The Redgate DLM Automation Suite requires the destination database to exist in order to deploy to it. You, or more like a DBA, has to create the database. It seems a little silly a tool like this would be unable to create a database. How hard can it be? Let's take a step back and examine some reasons why.
Disclaimer: I do not know the actual reasons why below is entirely speculation.
The entire database is stored in a .mdf file while the transaction logs are stored in a .ldf file. I've worked at a few places where DBAs like to shift around those files for various reasons. Or, they might store the files on a different SAN for each SQL Server. Either way, there would be no way for Redgate to know those particulars. It is different for each company. In some cases, it is different for each SQL Server. Yes, that could be scripted, but you might end up spending time just maintaining that script.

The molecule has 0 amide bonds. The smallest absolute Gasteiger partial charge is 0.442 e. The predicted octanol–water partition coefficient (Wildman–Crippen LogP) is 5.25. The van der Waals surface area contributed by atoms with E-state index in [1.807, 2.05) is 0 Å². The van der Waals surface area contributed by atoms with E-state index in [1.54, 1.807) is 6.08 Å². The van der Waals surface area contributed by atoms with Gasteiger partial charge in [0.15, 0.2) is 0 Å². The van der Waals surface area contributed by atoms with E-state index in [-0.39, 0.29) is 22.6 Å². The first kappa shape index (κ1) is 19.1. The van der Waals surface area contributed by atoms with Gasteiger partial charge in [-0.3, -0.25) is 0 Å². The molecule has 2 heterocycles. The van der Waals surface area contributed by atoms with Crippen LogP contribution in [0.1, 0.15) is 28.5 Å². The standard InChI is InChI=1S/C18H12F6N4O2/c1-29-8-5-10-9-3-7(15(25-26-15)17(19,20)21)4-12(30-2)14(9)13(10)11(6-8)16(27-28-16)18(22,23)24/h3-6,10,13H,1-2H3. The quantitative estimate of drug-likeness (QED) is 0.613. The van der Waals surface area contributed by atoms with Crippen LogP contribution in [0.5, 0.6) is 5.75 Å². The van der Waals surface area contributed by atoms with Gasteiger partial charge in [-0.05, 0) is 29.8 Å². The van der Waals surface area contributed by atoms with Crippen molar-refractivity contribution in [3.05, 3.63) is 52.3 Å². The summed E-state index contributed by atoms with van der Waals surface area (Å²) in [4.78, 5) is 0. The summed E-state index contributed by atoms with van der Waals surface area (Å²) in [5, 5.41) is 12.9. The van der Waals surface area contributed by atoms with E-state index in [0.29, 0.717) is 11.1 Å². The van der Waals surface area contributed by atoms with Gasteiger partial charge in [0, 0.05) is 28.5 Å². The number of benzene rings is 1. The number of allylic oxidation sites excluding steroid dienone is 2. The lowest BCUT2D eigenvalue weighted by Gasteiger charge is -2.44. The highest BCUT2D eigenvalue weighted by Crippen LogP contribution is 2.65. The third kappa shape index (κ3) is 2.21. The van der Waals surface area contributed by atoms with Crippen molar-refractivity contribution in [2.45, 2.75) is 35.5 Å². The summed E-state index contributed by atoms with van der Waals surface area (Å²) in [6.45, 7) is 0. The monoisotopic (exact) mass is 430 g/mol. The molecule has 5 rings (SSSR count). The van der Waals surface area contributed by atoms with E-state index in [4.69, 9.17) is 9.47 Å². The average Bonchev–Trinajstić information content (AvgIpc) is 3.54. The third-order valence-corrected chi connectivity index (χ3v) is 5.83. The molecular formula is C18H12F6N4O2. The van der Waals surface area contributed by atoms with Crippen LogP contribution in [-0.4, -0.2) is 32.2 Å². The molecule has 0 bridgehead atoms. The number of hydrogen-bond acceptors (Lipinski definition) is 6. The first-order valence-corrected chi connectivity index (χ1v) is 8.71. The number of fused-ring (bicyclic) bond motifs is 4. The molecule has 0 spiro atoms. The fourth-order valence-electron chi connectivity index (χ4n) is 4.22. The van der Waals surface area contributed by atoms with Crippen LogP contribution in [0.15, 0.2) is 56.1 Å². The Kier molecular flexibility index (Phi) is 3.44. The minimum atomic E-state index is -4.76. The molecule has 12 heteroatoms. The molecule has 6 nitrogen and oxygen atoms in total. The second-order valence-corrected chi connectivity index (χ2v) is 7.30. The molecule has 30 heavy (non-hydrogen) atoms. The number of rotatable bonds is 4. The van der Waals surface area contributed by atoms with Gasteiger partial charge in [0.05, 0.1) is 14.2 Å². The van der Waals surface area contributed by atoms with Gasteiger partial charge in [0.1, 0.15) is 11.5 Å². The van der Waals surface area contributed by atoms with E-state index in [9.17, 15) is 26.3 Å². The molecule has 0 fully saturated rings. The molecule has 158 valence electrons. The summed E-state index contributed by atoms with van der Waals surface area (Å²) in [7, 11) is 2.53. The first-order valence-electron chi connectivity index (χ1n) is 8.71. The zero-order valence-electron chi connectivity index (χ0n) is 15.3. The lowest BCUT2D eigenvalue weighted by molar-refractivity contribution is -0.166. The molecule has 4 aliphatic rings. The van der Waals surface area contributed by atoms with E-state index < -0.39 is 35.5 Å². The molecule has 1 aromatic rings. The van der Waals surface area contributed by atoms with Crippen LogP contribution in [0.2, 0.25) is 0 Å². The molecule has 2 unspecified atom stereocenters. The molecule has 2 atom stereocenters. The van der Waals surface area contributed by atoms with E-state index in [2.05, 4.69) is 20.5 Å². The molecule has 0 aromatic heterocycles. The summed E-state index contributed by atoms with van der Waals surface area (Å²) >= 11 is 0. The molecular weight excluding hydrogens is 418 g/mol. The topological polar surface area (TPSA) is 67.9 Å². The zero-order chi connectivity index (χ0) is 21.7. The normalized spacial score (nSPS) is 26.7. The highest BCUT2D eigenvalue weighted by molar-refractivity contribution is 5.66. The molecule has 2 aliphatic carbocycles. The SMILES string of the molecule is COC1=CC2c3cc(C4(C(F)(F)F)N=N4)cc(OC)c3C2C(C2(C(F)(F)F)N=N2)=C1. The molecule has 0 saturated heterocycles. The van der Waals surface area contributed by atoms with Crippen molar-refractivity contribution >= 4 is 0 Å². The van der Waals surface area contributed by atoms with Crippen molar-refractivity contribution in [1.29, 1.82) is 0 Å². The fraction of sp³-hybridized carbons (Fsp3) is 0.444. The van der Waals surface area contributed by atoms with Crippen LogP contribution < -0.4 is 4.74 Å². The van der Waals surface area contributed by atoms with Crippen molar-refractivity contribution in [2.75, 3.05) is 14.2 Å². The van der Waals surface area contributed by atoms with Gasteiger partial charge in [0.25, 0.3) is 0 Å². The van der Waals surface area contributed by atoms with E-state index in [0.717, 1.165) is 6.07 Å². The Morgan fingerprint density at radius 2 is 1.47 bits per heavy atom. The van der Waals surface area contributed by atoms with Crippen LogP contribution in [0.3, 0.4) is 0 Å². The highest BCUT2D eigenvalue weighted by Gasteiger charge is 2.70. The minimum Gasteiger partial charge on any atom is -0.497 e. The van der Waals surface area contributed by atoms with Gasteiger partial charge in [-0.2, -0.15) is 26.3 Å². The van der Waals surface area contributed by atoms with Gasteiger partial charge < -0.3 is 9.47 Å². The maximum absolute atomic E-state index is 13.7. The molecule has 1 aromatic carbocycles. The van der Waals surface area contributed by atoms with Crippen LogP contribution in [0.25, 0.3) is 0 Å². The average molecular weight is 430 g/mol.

In order for a user to create a database, they have to have elevated permissions on the SQL Server. I have yet to meet a DBA who is comfortable having an automated process will that level of permission. Also, if the account running the automated process has permission to create a database it will be dbowner on that database. It can then give dbowner permissions to other users. In testing environments, I'm not too worried about that being abused, but I am in production. I don't want anything messing up production permissions and data.
I work in a multi-tenant world, where each tenant gets their own database. The schema is the same but the data is different. A specific naming scheme is given to each database. A simple example is [DatabaseName]_[TenantName]. But it could get a lot more complex. Redgate would not know what naming scheme is being used. It would have to build some sort of engine using patterns. It is not impossible but is it worth the time?
Yes, it seems a little silly the DLM Automation Suite cannot create a database. None of the issues raised are impossible to overcome, but think about this...once the database is created, you don't have to worry about it again.